One of the big boat sailors in the '96 SSS TransPac, Chuck is in a minority when it comes to steering. While other competitors will likely hand steer little if at all, Beazell is planning to steer Joe most of the time himself.
"On a boat of this size, once you get above 10 or 15 knots of wind with the spinnaker up, the autopilot has a tough time," says Chuck. "I can also carry more sail longer if I'm at the helm. So I'll steer as much as I can downwind."
Chuck's strategy for the fastest possible journey also includes keeping close tabs on the weather and "to start reaching as soon as possible." Like many of his peers, he plans to sleep during the day, waking every 15 minutes (via egg timer) to look around. Chuck's personal wrinkle on this common regimen is that he'll snooze under the boat's dodger, so those look-arounds will be quick and easy.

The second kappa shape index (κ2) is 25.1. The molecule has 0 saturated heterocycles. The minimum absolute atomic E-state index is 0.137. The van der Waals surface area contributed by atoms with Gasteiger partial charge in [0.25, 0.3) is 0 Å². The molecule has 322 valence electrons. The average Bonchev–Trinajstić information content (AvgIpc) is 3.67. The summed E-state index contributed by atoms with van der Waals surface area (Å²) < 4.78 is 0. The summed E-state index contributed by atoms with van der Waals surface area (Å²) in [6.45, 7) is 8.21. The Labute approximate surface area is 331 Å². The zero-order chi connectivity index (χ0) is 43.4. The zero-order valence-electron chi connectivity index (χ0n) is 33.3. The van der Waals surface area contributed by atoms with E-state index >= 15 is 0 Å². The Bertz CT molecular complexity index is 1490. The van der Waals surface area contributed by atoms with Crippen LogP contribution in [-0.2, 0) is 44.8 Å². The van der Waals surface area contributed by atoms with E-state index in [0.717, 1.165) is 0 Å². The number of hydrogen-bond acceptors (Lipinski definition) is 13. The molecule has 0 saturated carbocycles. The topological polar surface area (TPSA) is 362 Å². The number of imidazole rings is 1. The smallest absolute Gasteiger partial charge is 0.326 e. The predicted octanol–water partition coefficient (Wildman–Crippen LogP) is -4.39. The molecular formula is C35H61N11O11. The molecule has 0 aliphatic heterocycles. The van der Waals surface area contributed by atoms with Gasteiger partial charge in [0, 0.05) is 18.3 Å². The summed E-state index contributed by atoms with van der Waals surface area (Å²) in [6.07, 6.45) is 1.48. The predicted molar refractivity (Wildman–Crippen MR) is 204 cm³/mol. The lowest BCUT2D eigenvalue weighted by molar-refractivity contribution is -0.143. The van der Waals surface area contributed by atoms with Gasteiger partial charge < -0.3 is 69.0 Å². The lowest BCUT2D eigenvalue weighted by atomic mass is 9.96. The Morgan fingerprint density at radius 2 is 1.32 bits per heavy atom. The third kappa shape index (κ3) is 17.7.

Joe - named for a feisty mutt Chuck grew up with - was getting a new coat of bottom paint as this was written. Beazell hasn't added all that much to the boat, which came with most of the amenities when he purchased her in 1989. Among gear he did add is a second spinnaker pole, a high output alternator and a CD player. The latter will help pass the miles with music ranging from Handel to Jimmy Buffett to Nirvana.
Another unique aspect of Beazell's program is that he'll have the boat delivered home by a professional skipper. Reason? "I have to go back to work!"
Chuck's thanks go out to John Sisler, for help with the radio equipment, Joseph Mandrucchia for help with provisioning, and J.P. and Paula for helping out in a variety of ways.
Navigation: Garmin GPSs (fixed and hand-held), sextant backup; Steering: Navico autopilots; Food: "Low priority."
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